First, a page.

A hotly-debated measure signed in Mississippi allows churches, religious charities and businesses to deny services to gay people on the grounds that doing otherwise would be in violation of their religious beliefs. The law will come into force July 1.
The moves, initiated in America's southern states, have provoked heated debate, with advocates of the restrictive legislation claiming they are protecting the freedom of religious beliefs. Gay rights groups point out that the bill is "legalized discrimination."
Previously, the UK Foreign Office didn't specifically mention the US while admonishing LGBT people to "take care abroad," but altered its warning in the wake of the new bills in US states that are now considered to be discriminating against homosexuals and non-standard gender types.
"LGBT travelers may be affected by legislations passed recently in the states of North Carolina and Mississippi," the Foreign Office recommendation reads, observing that laws in America vary widely from state to state and, as far as you are physically present in a certain state, you are subject to its laws and exposed to the prejudices of locals, who may display fearful aggressive behavior toward unfamiliar behavior.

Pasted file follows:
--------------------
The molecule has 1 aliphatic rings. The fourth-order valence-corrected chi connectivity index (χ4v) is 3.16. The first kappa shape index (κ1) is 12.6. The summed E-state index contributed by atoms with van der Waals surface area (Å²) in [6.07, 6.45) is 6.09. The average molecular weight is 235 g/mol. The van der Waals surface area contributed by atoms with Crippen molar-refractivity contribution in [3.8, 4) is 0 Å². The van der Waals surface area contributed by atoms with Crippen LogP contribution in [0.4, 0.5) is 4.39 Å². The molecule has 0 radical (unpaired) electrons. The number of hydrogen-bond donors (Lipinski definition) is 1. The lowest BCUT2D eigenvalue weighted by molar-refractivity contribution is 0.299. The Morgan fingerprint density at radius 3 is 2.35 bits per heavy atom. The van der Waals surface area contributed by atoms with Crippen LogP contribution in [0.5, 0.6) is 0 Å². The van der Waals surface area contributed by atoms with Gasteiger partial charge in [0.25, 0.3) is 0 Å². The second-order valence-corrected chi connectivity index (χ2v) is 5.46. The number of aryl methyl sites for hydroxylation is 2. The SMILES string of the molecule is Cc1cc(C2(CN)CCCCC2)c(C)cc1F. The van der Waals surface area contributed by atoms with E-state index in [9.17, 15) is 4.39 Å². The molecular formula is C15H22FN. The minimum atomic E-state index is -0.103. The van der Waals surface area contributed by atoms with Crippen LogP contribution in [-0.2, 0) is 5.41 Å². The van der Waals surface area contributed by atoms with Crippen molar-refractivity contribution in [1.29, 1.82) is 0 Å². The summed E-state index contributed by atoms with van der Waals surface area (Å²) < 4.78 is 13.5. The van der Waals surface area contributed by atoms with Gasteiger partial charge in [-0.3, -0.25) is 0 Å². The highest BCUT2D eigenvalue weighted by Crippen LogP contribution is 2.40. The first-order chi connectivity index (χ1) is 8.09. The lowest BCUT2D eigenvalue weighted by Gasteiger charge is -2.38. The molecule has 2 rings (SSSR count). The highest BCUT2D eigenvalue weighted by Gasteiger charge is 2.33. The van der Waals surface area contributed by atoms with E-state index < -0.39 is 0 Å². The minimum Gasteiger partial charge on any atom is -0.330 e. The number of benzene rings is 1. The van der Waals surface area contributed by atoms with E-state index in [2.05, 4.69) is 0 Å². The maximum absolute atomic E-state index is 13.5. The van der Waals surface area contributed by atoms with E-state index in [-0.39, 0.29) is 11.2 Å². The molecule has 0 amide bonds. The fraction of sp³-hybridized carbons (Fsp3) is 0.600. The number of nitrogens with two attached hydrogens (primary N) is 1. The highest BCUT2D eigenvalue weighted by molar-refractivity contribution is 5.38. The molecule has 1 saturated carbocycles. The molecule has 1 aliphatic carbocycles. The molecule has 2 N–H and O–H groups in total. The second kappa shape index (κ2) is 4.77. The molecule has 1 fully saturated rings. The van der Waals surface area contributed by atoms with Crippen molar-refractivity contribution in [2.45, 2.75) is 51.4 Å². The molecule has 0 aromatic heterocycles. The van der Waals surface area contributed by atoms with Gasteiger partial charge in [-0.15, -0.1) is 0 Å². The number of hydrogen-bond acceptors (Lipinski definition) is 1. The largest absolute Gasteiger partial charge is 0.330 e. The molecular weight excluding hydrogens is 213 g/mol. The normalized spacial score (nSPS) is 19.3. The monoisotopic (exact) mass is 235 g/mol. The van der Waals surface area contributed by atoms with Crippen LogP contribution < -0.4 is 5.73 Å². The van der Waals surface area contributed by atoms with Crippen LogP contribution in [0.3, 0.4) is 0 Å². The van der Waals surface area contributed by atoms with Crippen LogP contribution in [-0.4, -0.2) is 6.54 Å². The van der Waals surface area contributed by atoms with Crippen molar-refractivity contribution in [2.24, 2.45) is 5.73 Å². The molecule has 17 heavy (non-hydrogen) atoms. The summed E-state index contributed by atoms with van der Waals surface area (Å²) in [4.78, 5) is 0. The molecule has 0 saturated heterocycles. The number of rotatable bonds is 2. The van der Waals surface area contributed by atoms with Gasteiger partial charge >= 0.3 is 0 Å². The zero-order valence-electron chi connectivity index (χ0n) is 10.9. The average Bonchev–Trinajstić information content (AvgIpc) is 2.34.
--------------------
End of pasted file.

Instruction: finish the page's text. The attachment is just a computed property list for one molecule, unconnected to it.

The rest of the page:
"It is heartening the Foreign and Commonwealth Office is becoming more LGBT responsive in their work, it's a good sign as it is an important issue in the UK," said Dr Felicity Daly, director of the LGBT Kaleidoscope Trust, cited by the Independent. "But," she added, "most people who identify as LGBT in the UK will already be aware of the nature of certain states."
Matt Horwood of Stonewall, a charity, added that the situation in Mississippi and North Carolina is a reminder that "equality is never secure."
"It's positive to see the UK government recognize this need and update its travel advice pages accordingly." Horwood said.
The Foreign Office alert comes prior to a visit to the UK by US President Barack Obama.